Sadly, since then, we haven’t had good API documentation for developing apps in GJS. The best story we had for a long time was to tell people to refer to the C, Python, or Vala API references and mentally make the transition to Javascript, a process I’ve compared to playing a song on the guitar using chord sheets from the internet, but mentally transposing them to a different key as you go along. At one point, Giovanni Campagna generated some static Javascript documentation and hosted it on his website. This eventually got out of date.

So, this was the problem I was hoping to solve. After a short-lived attempt to write my own web app using Semantic UI (a technology I’d still like to check out someday!) I figured, why bother when there was something that would fit the bill perfectly well: DevDocs, an open-source documentation browser that combines all kinds of documentation from elsewhere (mostly web development technologies) and presents them in a unified fashion with a useful but simple and elegant web app.

In the final quarter of 2015 I worked on this on and off, adding some code to the documentation generator g-ir-doc-tool to make its output suitable for DevDocs to input, and some code to a forked version of DevDocs to import the GNOME documentation and make nice metadata and sidebar entries.

Screenshot of Javascript documentation on DevDocs

Here it is in action

At the hackfest I gave a demo (at 6:30 AM, because of the timezone difference!) to the other people there who were working on developer documentation. I got some good feedback from the people who were listening, discussed some of the shortcomings, and we discussed Mathieu Duponchelle’s new documentation tool, Hotdoc, as well. One good outcome was that the GNOME Developer Center now links to my instance of DevDocs (noting that it’s “experimental”.)

To talk about one of the limitations that we discussed at the hackfest: The approach I chose generates all the documentation from one file, the “GIR file,” which is the same approach that g-ir-doc-tool has always taken. This is nice because it’s self-contained, but also incomplete: API references often include separate pages not connected to any API in particular, such as this one. I think using Hotdoc will help overcome this limitation, since Hotdoc is made for combining these sorts of things. I’m also happy not to work with g-ir-doc-tool since all the stuff I added to it was basically bolted on the side, not really useful for anything else, and therefore not likely to be accepted upstream.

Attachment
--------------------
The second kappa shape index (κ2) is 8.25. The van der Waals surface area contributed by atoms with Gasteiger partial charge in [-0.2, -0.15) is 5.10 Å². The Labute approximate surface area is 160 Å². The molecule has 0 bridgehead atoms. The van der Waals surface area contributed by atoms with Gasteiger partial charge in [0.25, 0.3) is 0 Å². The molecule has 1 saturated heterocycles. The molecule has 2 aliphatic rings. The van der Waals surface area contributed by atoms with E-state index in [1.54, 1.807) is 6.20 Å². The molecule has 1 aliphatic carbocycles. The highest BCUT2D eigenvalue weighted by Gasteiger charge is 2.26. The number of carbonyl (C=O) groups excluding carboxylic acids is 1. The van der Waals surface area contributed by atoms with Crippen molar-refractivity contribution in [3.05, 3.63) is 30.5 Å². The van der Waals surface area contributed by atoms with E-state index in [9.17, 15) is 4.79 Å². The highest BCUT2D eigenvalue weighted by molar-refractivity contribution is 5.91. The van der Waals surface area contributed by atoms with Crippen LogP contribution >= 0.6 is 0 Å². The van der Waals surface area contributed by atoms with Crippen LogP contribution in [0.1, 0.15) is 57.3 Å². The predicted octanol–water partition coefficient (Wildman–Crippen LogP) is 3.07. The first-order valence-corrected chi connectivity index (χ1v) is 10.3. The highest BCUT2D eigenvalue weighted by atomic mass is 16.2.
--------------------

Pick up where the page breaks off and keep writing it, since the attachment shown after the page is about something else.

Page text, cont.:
I’m now hosting an instance of the GNOME Javascript API documentation on my modified version of DevDocs: try it out at http://docs.ptomato.name:9292/.

During the hackfest I also collaborated with Philip Withnall on some autoconf macros for GJS and GObject Introspection, which I’ll talk about in a following post…

Some of the other stuff that people worked on is summarized on Philip W.’s blog.

Geek tip: Malloc debugging on OSX

I’ve been trying to chase down an annoying bug that I suspected to be a case of using uninitialized memory. The problem is, it only shows up about 1 in 30 times (I was lucky to notice it in the first place), and never in a debugger.

Fortunately I found that there’s a library on OSX that tweaks malloc() to help you debug:

DYLD_INSERT_LIBRARIES=/usr/lib/libgmalloc.dylib MallocPreScribble=1 ./myprogram

Or, to do this in LLDB, since due to System Integrity Protection, your linker-affecting environment variables get wiped when you execute a system program:

lldb -- ./myprogram
env DYLD_INSERT_LIBRARIES=/usr/lib/libgmalloc.dylib
env MallocPreScribble=1
run

This triggered the bug every time, both inside and outside the debugger.

For more information about what you can do with libgmalloc, see this documentation. It only tells how to use that facility in Xcode, though, so the above instructions should help if you’re on the command line.

Endless is Here

For the past 2.5 years I’ve been working at Endless Mobile on something that was mostly secret. You probably caught me being vague about “computers for developing countries.” Well, secret no longer. I am excited, proud, and honestly a bit relieved to be able to say that I can finally tell you what it’s all about.

“Tell you” is a bit of an exaggeration, I’ll let the videomaking skills of my coworker Taylor Morgan show you instead. The video is at the top of our Kickstarter campaign.

We’re launching our first product, via Kickstarter. It’s a computer that’s affordable for people in developing countries, and it looks like this: